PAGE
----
Bone up on calcium and vitamin D. "This is the last decade in which you can build bone mass without bone loss, a process that begins in your 30s," Fernstrom says. Aim for 1,000 milligrams of calcium (one serving of dairy, such as a cup of yogurt or 1 1/2 ounces of cheese, provides roughly 300 to 400 milligrams) and up to 1,000 IU of vitamin D daily. Since it can be tough to get enough D from food alone, your best bet is a combination of foods, such as salmon and canned tuna in oil, and supplements. Look for a dual supplement made from easy-to-absorb calcium citrate and vitamin D3.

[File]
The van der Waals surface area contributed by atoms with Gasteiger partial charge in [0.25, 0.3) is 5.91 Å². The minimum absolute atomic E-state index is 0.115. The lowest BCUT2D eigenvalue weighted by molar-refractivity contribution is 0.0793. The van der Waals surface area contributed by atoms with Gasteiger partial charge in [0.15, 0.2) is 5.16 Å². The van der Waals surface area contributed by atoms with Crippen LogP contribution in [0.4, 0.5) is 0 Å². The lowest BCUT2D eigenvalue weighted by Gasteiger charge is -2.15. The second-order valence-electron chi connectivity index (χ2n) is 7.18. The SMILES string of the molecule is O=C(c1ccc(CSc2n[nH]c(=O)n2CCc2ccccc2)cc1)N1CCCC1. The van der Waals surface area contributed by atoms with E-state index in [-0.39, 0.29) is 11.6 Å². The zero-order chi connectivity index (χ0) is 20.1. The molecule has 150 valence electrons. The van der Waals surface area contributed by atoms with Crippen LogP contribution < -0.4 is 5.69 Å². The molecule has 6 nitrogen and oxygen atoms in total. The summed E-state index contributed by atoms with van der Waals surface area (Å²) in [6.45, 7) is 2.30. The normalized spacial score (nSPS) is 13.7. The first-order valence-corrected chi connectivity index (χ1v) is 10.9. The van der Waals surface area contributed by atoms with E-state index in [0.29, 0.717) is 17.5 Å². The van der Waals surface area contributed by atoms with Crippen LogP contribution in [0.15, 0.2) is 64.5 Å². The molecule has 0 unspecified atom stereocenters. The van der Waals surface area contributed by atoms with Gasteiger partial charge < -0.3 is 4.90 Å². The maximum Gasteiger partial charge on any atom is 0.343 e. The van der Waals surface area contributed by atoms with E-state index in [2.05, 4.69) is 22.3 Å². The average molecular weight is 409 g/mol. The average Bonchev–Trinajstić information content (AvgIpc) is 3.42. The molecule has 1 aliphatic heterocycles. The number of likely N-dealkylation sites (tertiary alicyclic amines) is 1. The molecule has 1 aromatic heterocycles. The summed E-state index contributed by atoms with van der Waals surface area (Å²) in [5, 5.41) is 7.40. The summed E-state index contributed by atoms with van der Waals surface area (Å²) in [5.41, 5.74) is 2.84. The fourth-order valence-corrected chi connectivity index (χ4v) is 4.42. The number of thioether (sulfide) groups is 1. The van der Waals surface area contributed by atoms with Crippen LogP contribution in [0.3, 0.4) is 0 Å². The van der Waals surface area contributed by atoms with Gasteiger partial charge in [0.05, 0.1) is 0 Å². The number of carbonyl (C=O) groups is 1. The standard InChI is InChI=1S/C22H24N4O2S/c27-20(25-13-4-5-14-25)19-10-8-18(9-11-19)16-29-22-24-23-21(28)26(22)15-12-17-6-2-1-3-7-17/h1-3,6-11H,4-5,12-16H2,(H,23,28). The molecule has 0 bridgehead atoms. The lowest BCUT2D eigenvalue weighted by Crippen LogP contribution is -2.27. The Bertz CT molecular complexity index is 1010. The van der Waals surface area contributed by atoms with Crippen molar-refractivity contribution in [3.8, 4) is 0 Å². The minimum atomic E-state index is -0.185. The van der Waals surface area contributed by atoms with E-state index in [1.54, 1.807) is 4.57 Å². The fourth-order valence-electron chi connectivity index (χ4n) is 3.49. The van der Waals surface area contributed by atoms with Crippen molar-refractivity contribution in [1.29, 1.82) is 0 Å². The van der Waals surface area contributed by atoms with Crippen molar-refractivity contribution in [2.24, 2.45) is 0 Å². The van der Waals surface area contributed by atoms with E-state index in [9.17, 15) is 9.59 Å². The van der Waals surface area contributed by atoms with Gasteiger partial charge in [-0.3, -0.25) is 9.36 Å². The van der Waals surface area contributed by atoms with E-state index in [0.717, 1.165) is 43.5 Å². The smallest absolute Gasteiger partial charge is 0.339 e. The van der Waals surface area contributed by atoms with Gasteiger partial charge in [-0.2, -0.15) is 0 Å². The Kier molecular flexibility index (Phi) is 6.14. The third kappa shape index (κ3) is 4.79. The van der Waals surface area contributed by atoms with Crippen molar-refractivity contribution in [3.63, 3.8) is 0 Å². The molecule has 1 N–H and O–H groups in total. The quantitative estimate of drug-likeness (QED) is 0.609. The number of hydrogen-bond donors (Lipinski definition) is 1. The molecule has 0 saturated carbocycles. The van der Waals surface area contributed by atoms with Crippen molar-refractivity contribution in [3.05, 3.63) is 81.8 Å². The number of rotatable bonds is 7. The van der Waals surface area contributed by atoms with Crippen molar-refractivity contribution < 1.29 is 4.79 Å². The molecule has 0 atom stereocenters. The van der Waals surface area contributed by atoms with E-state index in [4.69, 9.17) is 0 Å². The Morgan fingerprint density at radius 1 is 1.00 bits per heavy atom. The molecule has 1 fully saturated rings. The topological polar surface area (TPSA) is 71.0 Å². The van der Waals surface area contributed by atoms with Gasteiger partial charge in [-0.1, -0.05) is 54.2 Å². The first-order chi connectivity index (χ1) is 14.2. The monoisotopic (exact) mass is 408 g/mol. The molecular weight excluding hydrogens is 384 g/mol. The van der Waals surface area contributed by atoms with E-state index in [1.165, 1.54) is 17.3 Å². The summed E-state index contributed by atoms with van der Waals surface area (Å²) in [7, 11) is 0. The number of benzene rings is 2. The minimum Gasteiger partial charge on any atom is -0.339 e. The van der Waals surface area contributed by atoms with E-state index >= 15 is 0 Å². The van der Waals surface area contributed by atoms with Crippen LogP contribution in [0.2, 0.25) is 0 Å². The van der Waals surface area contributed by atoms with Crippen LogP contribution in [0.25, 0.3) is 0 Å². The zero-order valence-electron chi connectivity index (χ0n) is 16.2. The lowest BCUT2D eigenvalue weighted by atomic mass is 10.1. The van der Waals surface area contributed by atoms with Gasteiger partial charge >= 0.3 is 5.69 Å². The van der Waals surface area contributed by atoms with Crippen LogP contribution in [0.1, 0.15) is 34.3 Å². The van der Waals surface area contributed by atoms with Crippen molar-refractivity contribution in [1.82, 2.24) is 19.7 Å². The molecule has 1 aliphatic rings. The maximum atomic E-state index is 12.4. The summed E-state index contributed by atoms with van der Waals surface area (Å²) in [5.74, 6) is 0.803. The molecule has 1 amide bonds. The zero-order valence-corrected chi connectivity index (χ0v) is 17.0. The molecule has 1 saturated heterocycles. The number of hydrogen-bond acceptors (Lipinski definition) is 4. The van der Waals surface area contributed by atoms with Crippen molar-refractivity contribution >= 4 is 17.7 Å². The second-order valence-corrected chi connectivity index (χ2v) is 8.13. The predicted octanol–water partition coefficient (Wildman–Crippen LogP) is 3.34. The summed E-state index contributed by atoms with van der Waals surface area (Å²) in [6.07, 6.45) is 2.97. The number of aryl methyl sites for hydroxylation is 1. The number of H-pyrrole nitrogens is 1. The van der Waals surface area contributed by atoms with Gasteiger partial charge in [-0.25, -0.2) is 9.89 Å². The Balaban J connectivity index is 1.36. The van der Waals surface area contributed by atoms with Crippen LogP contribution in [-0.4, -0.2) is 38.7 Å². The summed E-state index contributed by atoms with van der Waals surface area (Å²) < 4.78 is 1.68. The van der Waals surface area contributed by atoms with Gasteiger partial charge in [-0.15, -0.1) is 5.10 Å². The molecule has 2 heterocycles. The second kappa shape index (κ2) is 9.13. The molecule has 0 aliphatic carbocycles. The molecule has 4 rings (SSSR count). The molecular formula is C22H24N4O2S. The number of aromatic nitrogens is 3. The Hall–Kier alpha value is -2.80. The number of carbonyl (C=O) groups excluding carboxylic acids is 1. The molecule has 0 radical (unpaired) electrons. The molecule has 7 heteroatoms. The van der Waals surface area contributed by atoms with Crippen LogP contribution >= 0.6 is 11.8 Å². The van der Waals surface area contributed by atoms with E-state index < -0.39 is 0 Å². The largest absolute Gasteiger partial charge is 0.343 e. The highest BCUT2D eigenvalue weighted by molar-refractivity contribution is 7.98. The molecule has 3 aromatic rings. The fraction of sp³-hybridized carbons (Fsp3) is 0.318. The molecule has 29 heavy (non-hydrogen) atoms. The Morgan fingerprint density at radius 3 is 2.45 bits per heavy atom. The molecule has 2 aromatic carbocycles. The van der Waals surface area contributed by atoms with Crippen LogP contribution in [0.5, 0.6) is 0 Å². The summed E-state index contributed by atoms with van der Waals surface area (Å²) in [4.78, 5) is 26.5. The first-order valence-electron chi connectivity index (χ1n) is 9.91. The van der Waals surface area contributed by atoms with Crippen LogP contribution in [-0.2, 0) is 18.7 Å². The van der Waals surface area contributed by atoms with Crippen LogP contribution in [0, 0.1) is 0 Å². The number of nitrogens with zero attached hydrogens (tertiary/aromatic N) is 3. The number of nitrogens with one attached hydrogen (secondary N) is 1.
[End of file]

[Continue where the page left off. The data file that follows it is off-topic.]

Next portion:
Fish for happiness. Long hours at the office and a fully booked social calendar can result in chronic stress, which "can raise blood pressure, promote weight gain, and cause mood swings," says FITNESS advisory board member Mark A. Moyad, MD, director of preventive and alternative medicine at the University of Michigan Medical Center. "Research shows that eating 500 to 1,000 milligrams of omega-3 fatty acids daily can lessen the damage." These good-for-you fats, found in fish, nuts, and seeds, reduce inflammation and improve the health of your brain cells, helping to elevate your mood and protect against depression. In fact, people with the highest levels of omega-3s were significantly happier than those with lower levels, according to a study at the University of Pittsburgh.